Wednesday, January 30, 2013

Publishing Without Profits: What's Behind the Content Marketing Craze?

American Express web site for small businesses
Since when do insurance company web sites look like this?
Though the publishing industry isn’t exactly booming these days, the hottest trend in marketing is for non-publishing companies to act like publishers.

Consider that Citibank is posting articles like “5 Healthy Snacks Your Kids Will Actually Eat” – not what you expect to find on a bank’s web site.

Or that retailers like Walmart, Target, and Walgreens recently launched or are launching magazines primarily to enhance their brands.

Or that content marketing – AKA brand journalism – is taking a growing share of what non-publishing companies are spending on marketing.

It’s no accident that one of the leading books on the trend is Content Marketing: Think Like a Publisher. It explores how non-publishing companies can use “words, images and multimedia to systematically enhance consumer engagement and conversion rates.” (Note: It does not address such key publishing tactics as stating inflated prices on a ratecard, debating whether print is dead, or blaming all problems on the circulation department).

Many content marketers follow the 4-to-1 rule of thumb: publish four non-promotional items for every one that mentions the company’s products or services. But some eschew any promotional copy and focus only on establishing their companies as “thought leaders”: You have to look closely to see who is sponsoring sites like OPEN Forum (American Express), HouseLogic (National Association of Realtors), or especially Brighter Life (Sun Life Financial).

National Assoc. of Realtors site has a Target ad.
Publishing Executive just published in its January 2013 issue my article, The Content Marketing Craze: 7 Ways Publishers Can Fight Back, which explores how traditional publishers can respond to the challenges presented by so many companies vying for our readers' attention.

But why are profitable non-publishing brands emulating Newsweek – pouring millions of dollars into creating content without much of a revenue model? Here are seven reasons content marketing, which has been around in various forms for decades, is suddenly booming:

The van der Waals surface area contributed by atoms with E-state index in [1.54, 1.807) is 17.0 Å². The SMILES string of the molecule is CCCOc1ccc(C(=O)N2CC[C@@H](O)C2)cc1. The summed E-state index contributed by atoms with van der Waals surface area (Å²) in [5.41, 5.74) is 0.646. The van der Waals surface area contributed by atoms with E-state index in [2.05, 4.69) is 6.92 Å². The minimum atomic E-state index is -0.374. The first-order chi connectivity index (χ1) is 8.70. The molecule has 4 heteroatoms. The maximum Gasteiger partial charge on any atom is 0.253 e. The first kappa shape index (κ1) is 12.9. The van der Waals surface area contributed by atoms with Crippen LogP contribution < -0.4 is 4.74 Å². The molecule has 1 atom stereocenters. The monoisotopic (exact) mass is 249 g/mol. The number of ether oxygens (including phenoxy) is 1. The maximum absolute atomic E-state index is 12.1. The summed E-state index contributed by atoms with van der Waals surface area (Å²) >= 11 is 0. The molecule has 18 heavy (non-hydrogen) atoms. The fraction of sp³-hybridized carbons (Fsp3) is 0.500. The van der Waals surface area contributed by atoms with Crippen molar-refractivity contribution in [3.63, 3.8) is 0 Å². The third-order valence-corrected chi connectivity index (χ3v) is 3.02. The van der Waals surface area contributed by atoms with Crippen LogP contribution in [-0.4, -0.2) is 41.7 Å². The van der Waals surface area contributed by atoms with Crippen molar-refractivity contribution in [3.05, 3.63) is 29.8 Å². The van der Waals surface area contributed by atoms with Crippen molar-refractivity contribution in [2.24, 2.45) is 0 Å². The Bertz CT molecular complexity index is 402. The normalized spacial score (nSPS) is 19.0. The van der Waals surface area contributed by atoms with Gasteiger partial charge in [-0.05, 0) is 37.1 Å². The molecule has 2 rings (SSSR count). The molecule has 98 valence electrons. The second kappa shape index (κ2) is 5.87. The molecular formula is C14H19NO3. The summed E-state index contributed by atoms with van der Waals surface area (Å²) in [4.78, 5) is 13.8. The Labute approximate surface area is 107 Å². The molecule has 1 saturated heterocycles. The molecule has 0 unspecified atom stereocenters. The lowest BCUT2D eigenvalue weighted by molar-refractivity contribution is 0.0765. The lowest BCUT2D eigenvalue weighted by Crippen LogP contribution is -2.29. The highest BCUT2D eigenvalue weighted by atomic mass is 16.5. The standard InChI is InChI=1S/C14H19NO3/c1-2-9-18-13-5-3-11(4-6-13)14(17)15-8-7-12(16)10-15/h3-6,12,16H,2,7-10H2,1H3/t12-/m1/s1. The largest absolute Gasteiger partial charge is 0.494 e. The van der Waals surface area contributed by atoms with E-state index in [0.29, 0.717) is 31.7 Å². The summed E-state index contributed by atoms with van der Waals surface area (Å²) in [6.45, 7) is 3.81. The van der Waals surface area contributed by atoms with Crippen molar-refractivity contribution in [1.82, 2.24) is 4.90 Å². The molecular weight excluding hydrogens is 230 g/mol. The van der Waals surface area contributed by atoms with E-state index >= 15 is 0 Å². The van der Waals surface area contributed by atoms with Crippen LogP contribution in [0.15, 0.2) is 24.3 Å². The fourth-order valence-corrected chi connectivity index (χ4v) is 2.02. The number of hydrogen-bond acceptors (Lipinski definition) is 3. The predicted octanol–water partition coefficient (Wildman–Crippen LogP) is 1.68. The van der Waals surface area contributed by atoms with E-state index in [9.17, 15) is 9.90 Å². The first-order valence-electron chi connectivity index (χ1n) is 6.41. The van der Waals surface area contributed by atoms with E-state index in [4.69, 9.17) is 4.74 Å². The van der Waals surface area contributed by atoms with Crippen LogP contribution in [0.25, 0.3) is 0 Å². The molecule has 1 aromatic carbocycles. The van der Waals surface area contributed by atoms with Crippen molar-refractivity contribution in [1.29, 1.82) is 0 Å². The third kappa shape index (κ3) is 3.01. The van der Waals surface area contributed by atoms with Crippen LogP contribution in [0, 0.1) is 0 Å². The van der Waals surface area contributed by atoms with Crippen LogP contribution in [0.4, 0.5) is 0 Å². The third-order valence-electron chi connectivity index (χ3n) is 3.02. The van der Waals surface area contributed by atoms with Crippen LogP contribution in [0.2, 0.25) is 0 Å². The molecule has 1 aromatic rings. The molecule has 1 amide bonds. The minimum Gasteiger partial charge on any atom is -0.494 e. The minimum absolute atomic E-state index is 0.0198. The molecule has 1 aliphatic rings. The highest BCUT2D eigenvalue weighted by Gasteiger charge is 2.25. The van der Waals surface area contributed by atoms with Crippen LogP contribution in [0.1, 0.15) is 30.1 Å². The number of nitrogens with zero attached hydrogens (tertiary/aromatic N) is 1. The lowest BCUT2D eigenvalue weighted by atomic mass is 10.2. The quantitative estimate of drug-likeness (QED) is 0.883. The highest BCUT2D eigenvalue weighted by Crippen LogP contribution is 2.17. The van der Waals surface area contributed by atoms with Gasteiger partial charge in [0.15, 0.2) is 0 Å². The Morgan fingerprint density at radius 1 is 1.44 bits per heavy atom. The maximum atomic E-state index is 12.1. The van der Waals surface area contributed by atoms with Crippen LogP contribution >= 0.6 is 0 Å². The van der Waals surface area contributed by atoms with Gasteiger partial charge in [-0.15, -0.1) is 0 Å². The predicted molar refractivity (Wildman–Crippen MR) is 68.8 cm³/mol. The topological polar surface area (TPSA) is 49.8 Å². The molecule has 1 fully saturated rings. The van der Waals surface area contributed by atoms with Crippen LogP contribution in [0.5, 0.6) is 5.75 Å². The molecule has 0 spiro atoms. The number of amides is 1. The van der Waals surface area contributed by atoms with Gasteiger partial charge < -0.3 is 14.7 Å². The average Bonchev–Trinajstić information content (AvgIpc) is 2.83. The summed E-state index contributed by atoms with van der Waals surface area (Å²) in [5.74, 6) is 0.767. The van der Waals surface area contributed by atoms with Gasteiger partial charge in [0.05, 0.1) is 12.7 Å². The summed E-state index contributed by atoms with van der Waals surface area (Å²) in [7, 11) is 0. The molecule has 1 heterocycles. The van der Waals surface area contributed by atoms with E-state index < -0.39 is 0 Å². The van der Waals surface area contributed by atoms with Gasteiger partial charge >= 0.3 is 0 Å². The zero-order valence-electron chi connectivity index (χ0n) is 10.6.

1. The Web: In the pre-internet days, freedom of the press applied mostly to those who owned a printing press. Now everyone can be a publisher. 
  2. Social media: Who would think of turning to an insurance company to read about The Year’s Most Inspiring Athletes or a deodorant to see Seriously Dangerous Snowboard Stunts? It doesn’t

Saturday, January 26, 2013

So Far, FSS Is A Step Backward, USPS Data Indicate

The Flats Sequencing System is costing the U.S. Postal Service more than it is saving, information submitted by USPS this week indicates.

USPS's response to a question from the Postal Regulatory Commission showed that FSS has pushed up the costs of mail processing far more than it has decreased delivery costs.

USPS invested more than $1 billion in the huge FSS machines to automate the labor-intensive process of handling catalogs, magazines, and other flat mail, but so far the results have been mixed at best. Meanwhile, the agency continues to seek special rate increases on some types of flat mail, such as Periodicals, on which it claims to be losing money.

The cost of delivering Carrier-Route-sorted Standard-class mail rose 2.32 cents per piece, from 16.54 cents to 18.87 per piece, in just two years almost solely because of a 48% increase in mail-processing costs, USPS told the PRC.

"An examination of mail processing costs by cost pool shows that the bulk of this rise is due to FSS sorting. Specifically, FY 2012 FSS sorting cost per piece for Carrier Route is 1.84 cents while the amount for FY 2010 is likely fairly small [because few FSS machines were operating then]," USPS wrote.

"Delivery costs (both city and rural carrier) have declined by 0.06 cents

Wednesday, January 23, 2013

I Knew I Was in the Production Department When . . .

I toured a publishing company recently that had no signs marking the various departments, but I didn't need a sign to know when I was among the folks who buy paper and plan print projects.